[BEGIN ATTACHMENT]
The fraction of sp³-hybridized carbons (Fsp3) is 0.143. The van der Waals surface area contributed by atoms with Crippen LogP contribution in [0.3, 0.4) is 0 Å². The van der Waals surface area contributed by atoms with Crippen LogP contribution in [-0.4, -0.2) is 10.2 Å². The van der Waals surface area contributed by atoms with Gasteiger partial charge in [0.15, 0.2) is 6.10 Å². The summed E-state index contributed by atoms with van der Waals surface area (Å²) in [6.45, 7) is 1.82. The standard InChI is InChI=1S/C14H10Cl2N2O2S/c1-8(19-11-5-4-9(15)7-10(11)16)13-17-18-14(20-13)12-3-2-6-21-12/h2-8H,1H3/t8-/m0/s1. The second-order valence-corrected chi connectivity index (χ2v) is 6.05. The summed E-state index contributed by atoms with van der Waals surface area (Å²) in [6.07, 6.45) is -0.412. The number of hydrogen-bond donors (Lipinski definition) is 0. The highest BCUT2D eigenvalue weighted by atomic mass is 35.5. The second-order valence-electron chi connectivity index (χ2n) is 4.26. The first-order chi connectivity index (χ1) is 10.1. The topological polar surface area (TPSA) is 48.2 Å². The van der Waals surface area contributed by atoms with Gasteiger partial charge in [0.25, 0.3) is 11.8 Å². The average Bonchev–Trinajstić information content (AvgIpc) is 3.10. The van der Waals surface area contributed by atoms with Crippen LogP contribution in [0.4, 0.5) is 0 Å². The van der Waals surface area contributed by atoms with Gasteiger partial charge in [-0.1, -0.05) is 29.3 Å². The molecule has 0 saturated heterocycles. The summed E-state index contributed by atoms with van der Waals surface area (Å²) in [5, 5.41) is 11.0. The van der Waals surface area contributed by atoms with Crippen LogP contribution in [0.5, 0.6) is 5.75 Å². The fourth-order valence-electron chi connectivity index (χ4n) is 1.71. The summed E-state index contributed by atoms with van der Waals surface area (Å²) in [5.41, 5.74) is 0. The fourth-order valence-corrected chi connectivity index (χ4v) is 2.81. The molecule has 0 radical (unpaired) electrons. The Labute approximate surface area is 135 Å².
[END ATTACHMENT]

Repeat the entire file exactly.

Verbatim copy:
The fraction of sp³-hybridized carbons (Fsp3) is 0.143. The van der Waals surface area contributed by atoms with Crippen LogP contribution in [0.3, 0.4) is 0 Å². The van der Waals surface area contributed by atoms with Crippen LogP contribution in [-0.4, -0.2) is 10.2 Å². The van der Waals surface area contributed by atoms with Gasteiger partial charge in [0.15, 0.2) is 6.10 Å². The summed E-state index contributed by atoms with van der Waals surface area (Å²) in [6.45, 7) is 1.82. The standard InChI is InChI=1S/C14H10Cl2N2O2S/c1-8(19-11-5-4-9(15)7-10(11)16)13-17-18-14(20-13)12-3-2-6-21-12/h2-8H,1H3/t8-/m0/s1. The second-order valence-corrected chi connectivity index (χ2v) is 6.05. The summed E-state index contributed by atoms with van der Waals surface area (Å²) in [6.07, 6.45) is -0.412. The number of hydrogen-bond donors (Lipinski definition) is 0. The highest BCUT2D eigenvalue weighted by atomic mass is 35.5. The second-order valence-electron chi connectivity index (χ2n) is 4.26. The first-order chi connectivity index (χ1) is 10.1. The topological polar surface area (TPSA) is 48.2 Å². The van der Waals surface area contributed by atoms with Gasteiger partial charge in [0.25, 0.3) is 11.8 Å². The average Bonchev–Trinajstić information content (AvgIpc) is 3.10. The van der Waals surface area contributed by atoms with Crippen LogP contribution in [0.4, 0.5) is 0 Å². The van der Waals surface area contributed by atoms with Gasteiger partial charge in [-0.1, -0.05) is 29.3 Å². The molecule has 0 saturated heterocycles. The summed E-state index contributed by atoms with van der Waals surface area (Å²) in [5, 5.41) is 11.0. The van der Waals surface area contributed by atoms with Crippen LogP contribution in [0.5, 0.6) is 5.75 Å². The fourth-order valence-electron chi connectivity index (χ4n) is 1.71. The summed E-state index contributed by atoms with van der Waals surface area (Å²) in [5.41, 5.74) is 0. The fourth-order valence-corrected chi connectivity index (χ4v) is 2.81. The molecule has 0 radical (unpaired) electrons. The Labute approximate surface area is 135 Å².